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Get to Know ACS Nanoscience Au’s Ray Schaak

ACS Nanoscience Au launched in January 2021. This broad-scope open access journal provides nanoscientists and technologists with a high-quality outlet for their research if they want to publish open access or if their funder requires them to do so.

Professor Ray Schaak from Penn State University is the journal’s Deputy Editor. In this interview, he reveals more about himself, offers his top tips for developing a research career, and shares what his superpower would be.

So, Ray – what drew you to nanoscience?

My Ph.D. research in Tom Mallouk’s lab and my postdoctoral research in Bob Cava’s lab focused mostly on solid-state chemistry, using very high temperatures to make a lot of interesting bulk-scale inorganic compounds. There was very little nano in my research at that time! But I was really interested in developing chemical pathways for making new solid-state compounds that couldn’t be made at high temperatures, and nanoscience provided some intriguing opportunities for doing so. Nanoparticles are much more reactive than the bulk powders that are used as reagents in high-temperature solid-state synthesis, so I became interested in nanoparticle chemistry as a way to make new solid-state compounds at lower temperatures. That is what drew me to nanoscience!

What were the biggest challenges for you in developing a research career?

Starting a research career at an academic institution requires diving into many new things, quickly and at full speed! It also requires learning on the fly, learning from others, and learning from mistakes. I found those aspects to be both exciting and challenging. As an introvert, one of my biggest challenges was networking and seeking out others, especially people who I didn’t already know. I found myself stepping outside of my comfort zone frequently, and that continues today! Another challenge, especially early on, was knowing when to pursue certain research ideas and when to not pursue others.

Do you have any tips for aspiring researchers to help them develop their careers?

Consider not only the research but also the researchers. Assemble a team of people, at all levels of training, who think differently than you. Diverse backgrounds, perspectives, opinions, knowledge, and expertise can be extremely valuable for tackling problems creatively. Be open to new ideas and new directions. Find a research problem you are passionate about studying and tackle it with what is needed to make it happen, even if it is outside your comfort zone or requires you to learn new skills.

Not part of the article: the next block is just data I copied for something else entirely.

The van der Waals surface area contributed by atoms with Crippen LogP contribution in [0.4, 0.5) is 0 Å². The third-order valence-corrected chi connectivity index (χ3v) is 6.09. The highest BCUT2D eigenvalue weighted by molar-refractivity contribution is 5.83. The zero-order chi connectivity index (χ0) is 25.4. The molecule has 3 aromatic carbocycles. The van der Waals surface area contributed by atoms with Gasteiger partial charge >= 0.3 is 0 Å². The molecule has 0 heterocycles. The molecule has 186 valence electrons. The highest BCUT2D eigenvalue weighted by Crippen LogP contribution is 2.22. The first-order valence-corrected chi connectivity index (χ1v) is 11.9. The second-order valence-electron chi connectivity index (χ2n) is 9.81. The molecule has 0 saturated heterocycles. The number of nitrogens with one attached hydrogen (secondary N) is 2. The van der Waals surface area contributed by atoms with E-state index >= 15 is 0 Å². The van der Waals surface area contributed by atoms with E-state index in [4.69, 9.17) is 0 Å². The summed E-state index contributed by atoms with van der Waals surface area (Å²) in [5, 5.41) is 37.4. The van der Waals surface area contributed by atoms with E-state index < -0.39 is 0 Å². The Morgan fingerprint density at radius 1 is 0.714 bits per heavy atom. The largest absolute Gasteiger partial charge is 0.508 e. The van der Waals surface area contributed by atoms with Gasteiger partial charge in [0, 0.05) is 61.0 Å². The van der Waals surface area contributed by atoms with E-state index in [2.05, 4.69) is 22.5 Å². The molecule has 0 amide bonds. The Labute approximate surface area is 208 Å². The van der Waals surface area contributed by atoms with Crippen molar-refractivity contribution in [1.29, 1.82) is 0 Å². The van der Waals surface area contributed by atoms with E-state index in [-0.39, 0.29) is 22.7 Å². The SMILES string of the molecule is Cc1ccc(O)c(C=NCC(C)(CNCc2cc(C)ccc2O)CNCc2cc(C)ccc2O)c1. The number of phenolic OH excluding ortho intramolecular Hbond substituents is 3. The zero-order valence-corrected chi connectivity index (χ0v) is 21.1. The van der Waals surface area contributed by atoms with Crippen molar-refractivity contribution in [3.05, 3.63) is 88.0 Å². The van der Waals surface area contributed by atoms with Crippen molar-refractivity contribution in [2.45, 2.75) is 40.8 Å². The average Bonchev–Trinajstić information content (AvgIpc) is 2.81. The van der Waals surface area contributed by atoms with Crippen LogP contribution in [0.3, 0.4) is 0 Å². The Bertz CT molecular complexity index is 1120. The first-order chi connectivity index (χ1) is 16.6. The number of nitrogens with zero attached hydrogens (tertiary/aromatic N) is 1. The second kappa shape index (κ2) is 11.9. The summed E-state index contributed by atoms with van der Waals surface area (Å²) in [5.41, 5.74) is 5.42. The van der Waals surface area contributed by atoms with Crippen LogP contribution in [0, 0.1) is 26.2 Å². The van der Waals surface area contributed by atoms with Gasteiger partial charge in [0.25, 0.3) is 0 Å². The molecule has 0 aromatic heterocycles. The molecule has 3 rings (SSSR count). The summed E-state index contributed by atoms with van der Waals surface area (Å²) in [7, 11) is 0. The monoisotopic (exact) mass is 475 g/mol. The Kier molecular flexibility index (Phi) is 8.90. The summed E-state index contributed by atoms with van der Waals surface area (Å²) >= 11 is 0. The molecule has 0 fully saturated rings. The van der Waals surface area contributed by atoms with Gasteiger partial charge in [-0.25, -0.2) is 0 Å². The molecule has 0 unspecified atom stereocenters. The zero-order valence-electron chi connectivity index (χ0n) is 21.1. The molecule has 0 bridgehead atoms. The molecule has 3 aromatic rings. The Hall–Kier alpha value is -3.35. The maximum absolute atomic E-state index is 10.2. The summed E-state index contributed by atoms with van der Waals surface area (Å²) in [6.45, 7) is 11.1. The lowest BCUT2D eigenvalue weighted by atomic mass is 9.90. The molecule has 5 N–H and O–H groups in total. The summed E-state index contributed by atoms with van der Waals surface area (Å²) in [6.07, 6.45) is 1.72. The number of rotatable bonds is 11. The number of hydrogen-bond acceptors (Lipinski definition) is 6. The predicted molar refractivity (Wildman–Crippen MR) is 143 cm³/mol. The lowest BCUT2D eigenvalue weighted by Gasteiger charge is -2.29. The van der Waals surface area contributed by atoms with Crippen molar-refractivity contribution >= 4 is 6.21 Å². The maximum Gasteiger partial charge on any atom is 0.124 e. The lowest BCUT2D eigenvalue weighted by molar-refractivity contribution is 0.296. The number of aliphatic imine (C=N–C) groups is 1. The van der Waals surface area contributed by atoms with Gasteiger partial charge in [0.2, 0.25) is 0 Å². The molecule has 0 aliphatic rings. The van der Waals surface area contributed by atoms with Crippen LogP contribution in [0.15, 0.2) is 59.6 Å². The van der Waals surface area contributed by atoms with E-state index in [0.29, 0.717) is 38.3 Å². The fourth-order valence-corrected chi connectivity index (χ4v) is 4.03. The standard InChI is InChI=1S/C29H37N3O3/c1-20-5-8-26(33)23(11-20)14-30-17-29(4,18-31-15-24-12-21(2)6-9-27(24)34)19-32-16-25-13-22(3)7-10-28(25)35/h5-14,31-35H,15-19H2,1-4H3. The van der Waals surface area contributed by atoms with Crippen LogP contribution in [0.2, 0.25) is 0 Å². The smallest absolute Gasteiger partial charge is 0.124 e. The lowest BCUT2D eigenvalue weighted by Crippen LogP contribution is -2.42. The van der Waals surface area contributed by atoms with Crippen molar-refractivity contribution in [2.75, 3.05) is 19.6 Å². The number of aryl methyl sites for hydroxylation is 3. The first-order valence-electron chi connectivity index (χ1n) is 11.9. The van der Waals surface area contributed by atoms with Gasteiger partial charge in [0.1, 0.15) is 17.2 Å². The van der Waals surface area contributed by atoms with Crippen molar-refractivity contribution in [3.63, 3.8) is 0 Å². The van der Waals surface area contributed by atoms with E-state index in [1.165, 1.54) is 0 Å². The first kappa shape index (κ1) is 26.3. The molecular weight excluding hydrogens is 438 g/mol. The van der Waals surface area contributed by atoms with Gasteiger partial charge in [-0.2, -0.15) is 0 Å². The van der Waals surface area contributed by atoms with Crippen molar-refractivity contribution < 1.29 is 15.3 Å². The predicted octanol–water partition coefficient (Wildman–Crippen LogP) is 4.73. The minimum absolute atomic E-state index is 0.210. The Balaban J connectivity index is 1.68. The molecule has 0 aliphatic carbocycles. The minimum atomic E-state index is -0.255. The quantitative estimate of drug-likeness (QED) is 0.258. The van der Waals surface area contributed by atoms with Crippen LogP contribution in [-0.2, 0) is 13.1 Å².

What does open science mean for you as a researcher?

Open science means ensuring the widest possible audience for research. This includes other researchers, but it also includes the general public. I can’t help but think of two frequently occurring scenarios in my world that help to shape my view of open science. The first is when non-scientist friends find something research-related on the internet. It’s great when papers describing high-quality and impactful research are rigorously peer-reviewed by experts, are freely available, and make it into their hands! The second is when I see students choose to read, discuss, and/or report on papers that are open access simply because they could download them on their mobile devices without being behind a paywall. In both scenarios, people’s perception of science, and their understanding of it, can be shaped by research papers that are freely available.

As the Deputy Editor of ACS Nanoscience Au, what are you looking for in a paper?

At ACS Nanoscience Au, we are looking for exciting and high-quality new research in nanoscale science and technology that bridges fields and pushes them forward in new directions. We are also excited to see forward-looking reviews and perspectives that set the stage for future advances. The nanoscience and nanotechnology community spans a broad scope of disciplines, so top papers are able to speak across disciplines and be readable by researchers in fields beyond those of the authors.

Finally, if we could grant you one superpower: what would it be, and why?

Teleportation! If I could “beam” from one place to another instantaneously, travel would be streamlined, and I could be anywhere in the world at any time and still keep my house as my “home base.”

ACS Nanoscience Au is ready to receive your research. It will be subject to the same robust, fair, and efficient peer review of all ACS journals to ensure it promotes science that truly progresses nanoscience and nanotechnology. And open access brings the main benefit that all interested readers have instant access, meaning your work can make a greater impact in less time.

Learn More about ACS Nanoscience Au.

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